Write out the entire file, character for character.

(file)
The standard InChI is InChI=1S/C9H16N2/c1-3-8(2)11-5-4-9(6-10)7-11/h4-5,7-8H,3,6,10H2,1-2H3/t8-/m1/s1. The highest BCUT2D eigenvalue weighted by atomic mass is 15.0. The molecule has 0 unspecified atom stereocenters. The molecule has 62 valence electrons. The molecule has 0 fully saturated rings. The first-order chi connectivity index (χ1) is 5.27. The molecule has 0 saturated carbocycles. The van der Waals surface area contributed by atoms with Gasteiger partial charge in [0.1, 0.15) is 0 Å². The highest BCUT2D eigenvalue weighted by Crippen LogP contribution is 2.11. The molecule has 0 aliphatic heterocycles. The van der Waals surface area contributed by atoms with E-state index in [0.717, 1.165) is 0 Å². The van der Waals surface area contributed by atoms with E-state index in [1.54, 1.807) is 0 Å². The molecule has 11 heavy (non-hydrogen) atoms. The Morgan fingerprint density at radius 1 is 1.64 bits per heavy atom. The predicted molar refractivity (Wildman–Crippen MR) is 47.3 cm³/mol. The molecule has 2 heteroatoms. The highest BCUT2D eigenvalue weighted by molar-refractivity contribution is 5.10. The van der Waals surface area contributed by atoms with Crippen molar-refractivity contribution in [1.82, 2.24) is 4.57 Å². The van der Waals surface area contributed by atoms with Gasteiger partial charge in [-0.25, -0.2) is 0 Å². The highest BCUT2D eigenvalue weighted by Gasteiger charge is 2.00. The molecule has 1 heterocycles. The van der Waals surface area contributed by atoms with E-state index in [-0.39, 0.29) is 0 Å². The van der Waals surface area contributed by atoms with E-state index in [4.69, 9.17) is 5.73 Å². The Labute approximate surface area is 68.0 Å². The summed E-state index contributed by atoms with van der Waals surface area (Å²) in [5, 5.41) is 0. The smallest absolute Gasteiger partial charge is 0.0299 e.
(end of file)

The standard InChI is InChI=1S/C9H16N2/c1-3-8(2)11-5-4-9(6-10)7-11/h4-5,7-8H,3,6,10H2,1-2H3/t8-/m1/s1. The highest BCUT2D eigenvalue weighted by atomic mass is 15.0. The molecule has 0 unspecified atom stereocenters. The molecule has 62 valence electrons. The molecule has 0 fully saturated rings. The first-order chi connectivity index (χ1) is 5.27. The molecule has 0 saturated carbocycles. The van der Waals surface area contributed by atoms with Gasteiger partial charge in [0.1, 0.15) is 0 Å². The highest BCUT2D eigenvalue weighted by Crippen LogP contribution is 2.11. The molecule has 0 aliphatic heterocycles. The van der Waals surface area contributed by atoms with E-state index in [0.717, 1.165) is 0 Å². The van der Waals surface area contributed by atoms with E-state index in [1.54, 1.807) is 0 Å². The molecule has 11 heavy (non-hydrogen) atoms. The Morgan fingerprint density at radius 1 is 1.64 bits per heavy atom. The predicted molar refractivity (Wildman–Crippen MR) is 47.3 cm³/mol. The molecule has 2 heteroatoms. The highest BCUT2D eigenvalue weighted by molar-refractivity contribution is 5.10. The van der Waals surface area contributed by atoms with Crippen molar-refractivity contribution in [1.82, 2.24) is 4.57 Å². The van der Waals surface area contributed by atoms with Gasteiger partial charge in [-0.25, -0.2) is 0 Å². The highest BCUT2D eigenvalue weighted by Gasteiger charge is 2.00. The molecule has 1 heterocycles. The van der Waals surface area contributed by atoms with E-state index in [-0.39, 0.29) is 0 Å². The van der Waals surface area contributed by atoms with E-state index in [4.69, 9.17) is 5.73 Å². The Labute approximate surface area is 68.0 Å². The summed E-state index contributed by atoms with van der Waals surface area (Å²) in [5, 5.41) is 0. The smallest absolute Gasteiger partial charge is 0.0299 e.